I have had a vision to help with community development here since before arriving. We have struggled with so many different things along the way that taught us some valuable lessons and even gave us a taste of the struggle that the local people have to deal with for their livelihood. During that time I was able to take a break from trying to do ministry beyond our homestead and my involvement with MAF operations. Our family and homestead had to come first, my abilities needed to be utilized by the team and I needed to stop trying to reach beyond what I was capable of – going out to the community gardens and traveling all over just wasn’t and isn’t feasible for me.
It seemed that God wanted me to take a step back and wait on Him, so I did. I focused my efforts at home more and on enriching our team. Some beautiful things came out of that and I look forward to continuing that. Our homestead has been maxed out as it currently stands. We literally cannot fit anything else within our boundaries. No more plants, animals, nothing. And I was content with what God had given us.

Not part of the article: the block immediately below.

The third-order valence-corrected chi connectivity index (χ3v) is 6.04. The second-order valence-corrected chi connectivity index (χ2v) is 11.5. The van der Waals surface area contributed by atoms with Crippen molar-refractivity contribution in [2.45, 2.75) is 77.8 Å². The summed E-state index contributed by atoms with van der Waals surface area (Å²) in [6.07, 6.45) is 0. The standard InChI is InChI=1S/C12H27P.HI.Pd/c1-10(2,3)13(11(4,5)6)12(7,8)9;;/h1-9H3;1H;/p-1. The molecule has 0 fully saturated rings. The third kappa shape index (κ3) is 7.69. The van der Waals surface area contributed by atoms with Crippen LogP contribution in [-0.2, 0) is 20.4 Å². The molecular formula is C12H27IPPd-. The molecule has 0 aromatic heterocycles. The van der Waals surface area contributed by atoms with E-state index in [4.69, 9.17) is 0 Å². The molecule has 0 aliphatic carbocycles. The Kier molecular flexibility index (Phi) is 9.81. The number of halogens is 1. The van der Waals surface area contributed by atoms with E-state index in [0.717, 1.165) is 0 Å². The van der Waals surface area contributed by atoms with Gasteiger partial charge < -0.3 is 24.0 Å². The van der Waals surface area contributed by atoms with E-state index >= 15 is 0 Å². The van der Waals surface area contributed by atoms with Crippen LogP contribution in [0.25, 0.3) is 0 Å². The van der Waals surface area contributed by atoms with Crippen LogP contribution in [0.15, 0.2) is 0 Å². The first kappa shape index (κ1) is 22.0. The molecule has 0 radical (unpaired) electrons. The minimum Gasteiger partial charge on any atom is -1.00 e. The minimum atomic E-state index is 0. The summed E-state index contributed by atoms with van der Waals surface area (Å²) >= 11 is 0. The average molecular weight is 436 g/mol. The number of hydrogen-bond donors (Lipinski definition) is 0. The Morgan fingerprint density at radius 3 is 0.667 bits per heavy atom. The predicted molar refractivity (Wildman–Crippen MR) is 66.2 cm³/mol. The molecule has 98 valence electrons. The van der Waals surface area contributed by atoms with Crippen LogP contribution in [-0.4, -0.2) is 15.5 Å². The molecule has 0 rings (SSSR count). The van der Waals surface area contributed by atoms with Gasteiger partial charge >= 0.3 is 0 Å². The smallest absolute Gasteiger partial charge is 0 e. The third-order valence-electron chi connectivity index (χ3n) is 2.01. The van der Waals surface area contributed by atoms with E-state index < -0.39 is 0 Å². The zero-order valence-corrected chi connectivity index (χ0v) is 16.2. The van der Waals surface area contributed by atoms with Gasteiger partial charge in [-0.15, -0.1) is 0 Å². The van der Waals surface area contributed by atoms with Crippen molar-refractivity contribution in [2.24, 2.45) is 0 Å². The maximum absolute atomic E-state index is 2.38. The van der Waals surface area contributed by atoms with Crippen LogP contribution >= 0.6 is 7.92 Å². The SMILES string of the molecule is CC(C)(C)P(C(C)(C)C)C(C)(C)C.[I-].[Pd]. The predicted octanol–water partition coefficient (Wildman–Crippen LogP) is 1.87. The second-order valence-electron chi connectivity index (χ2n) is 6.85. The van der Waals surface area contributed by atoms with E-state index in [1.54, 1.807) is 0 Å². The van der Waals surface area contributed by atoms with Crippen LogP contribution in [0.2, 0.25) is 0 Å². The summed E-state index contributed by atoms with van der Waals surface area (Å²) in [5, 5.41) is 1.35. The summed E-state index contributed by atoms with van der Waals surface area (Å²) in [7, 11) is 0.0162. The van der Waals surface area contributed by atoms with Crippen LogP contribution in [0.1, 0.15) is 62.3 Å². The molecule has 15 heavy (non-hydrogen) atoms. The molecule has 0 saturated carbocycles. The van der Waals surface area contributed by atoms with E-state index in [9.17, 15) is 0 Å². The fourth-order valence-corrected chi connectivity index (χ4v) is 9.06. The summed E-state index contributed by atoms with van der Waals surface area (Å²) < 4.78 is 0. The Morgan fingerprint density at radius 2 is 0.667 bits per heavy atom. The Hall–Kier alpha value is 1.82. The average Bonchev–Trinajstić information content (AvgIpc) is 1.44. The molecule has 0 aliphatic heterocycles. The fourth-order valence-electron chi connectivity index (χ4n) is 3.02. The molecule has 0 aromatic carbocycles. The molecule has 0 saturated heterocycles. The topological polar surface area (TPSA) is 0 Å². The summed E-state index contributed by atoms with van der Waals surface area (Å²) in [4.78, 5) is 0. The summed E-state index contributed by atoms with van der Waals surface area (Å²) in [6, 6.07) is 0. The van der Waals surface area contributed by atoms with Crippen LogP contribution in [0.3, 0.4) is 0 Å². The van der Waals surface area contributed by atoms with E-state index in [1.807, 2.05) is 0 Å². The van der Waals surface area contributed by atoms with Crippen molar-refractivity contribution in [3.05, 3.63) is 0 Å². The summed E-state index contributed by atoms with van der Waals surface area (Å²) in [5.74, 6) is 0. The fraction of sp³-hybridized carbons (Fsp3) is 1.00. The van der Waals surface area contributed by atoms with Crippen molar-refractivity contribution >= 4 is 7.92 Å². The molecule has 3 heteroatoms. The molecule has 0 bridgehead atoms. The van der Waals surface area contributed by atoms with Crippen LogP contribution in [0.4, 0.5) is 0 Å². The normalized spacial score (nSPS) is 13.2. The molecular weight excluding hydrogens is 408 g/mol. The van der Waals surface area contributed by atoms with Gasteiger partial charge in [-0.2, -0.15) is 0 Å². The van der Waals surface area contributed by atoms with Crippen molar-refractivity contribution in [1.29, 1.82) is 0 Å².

We had sought out expanding our homestead years ago but the man who owned the property right behind ours was unwilling to sell, so we had let that go. Dave’s closest Congolese friend just happens to be the relative local steward for that same land because the owner lives in Uganda since he fled the last war. About a month ago we checked in with him received word from Dave’s friend that the man was at last willing to sell the land but were we still interested? The land was made up of 6 parcels instead of 4 like we had thought AND the price per parcel was more than double the price we had been told years ago by another missionary. It was going to be around $5,000 just to buy the land and another $4,000 to fence it and get started. The land itself was almost triple what we had expected in price. I was shocked.